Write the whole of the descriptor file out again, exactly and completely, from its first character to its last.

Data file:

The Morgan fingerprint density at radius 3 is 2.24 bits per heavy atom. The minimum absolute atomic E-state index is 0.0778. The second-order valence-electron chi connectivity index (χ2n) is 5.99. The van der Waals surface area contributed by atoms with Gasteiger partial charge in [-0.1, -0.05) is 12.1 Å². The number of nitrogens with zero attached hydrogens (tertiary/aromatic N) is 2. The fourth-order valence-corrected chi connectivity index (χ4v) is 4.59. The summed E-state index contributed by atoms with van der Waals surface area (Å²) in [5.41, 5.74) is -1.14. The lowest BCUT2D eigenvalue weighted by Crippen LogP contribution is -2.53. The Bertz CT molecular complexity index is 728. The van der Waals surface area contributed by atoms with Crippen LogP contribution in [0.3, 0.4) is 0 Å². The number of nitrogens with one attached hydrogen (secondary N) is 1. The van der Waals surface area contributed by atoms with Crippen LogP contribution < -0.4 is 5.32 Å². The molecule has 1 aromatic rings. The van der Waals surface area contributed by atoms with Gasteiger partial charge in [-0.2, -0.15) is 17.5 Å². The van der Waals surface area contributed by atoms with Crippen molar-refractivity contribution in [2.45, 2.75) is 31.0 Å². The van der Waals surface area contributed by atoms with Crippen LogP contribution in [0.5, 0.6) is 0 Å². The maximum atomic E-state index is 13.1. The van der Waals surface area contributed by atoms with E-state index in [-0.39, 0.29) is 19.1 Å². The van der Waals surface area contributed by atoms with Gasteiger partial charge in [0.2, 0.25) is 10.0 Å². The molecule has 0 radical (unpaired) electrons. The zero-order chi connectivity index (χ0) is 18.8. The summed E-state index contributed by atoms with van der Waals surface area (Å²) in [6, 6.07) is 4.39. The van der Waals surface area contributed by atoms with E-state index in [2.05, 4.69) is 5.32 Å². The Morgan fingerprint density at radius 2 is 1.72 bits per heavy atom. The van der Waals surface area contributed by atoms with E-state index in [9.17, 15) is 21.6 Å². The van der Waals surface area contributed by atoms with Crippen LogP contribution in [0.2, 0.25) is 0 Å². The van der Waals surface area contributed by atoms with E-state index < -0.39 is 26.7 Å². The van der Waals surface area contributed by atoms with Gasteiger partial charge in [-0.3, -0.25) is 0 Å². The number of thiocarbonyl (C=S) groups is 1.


The Morgan fingerprint density at radius 3 is 2.24 bits per heavy atom. The minimum absolute atomic E-state index is 0.0778. The second-order valence-electron chi connectivity index (χ2n) is 5.99. The van der Waals surface area contributed by atoms with Gasteiger partial charge in [-0.1, -0.05) is 12.1 Å². The number of nitrogens with zero attached hydrogens (tertiary/aromatic N) is 2. The fourth-order valence-corrected chi connectivity index (χ4v) is 4.59. The summed E-state index contributed by atoms with van der Waals surface area (Å²) in [5.41, 5.74) is -1.14. The lowest BCUT2D eigenvalue weighted by Crippen LogP contribution is -2.53. The Bertz CT molecular complexity index is 728. The van der Waals surface area contributed by atoms with Crippen LogP contribution in [0.3, 0.4) is 0 Å². The number of nitrogens with one attached hydrogen (secondary N) is 1. The van der Waals surface area contributed by atoms with Crippen LogP contribution < -0.4 is 5.32 Å². The molecule has 1 aromatic rings. The van der Waals surface area contributed by atoms with Gasteiger partial charge in [-0.2, -0.15) is 17.5 Å². The van der Waals surface area contributed by atoms with Crippen molar-refractivity contribution in [2.45, 2.75) is 31.0 Å². The van der Waals surface area contributed by atoms with Crippen LogP contribution in [0.5, 0.6) is 0 Å². The maximum atomic E-state index is 13.1. The van der Waals surface area contributed by atoms with E-state index in [-0.39, 0.29) is 19.1 Å². The van der Waals surface area contributed by atoms with Gasteiger partial charge in [0.2, 0.25) is 10.0 Å². The molecule has 0 radical (unpaired) electrons. The zero-order chi connectivity index (χ0) is 18.8. The summed E-state index contributed by atoms with van der Waals surface area (Å²) in [6, 6.07) is 4.39. The van der Waals surface area contributed by atoms with E-state index in [2.05, 4.69) is 5.32 Å². The Morgan fingerprint density at radius 2 is 1.72 bits per heavy atom. The van der Waals surface area contributed by atoms with E-state index in [9.17, 15) is 21.6 Å². The van der Waals surface area contributed by atoms with Crippen LogP contribution in [0.2, 0.25) is 0 Å². The van der Waals surface area contributed by atoms with E-state index < -0.39 is 26.7 Å². The van der Waals surface area contributed by atoms with Gasteiger partial charge in [-0.3, -0.25) is 0 Å². The number of thiocarbonyl (C=S) groups is 1.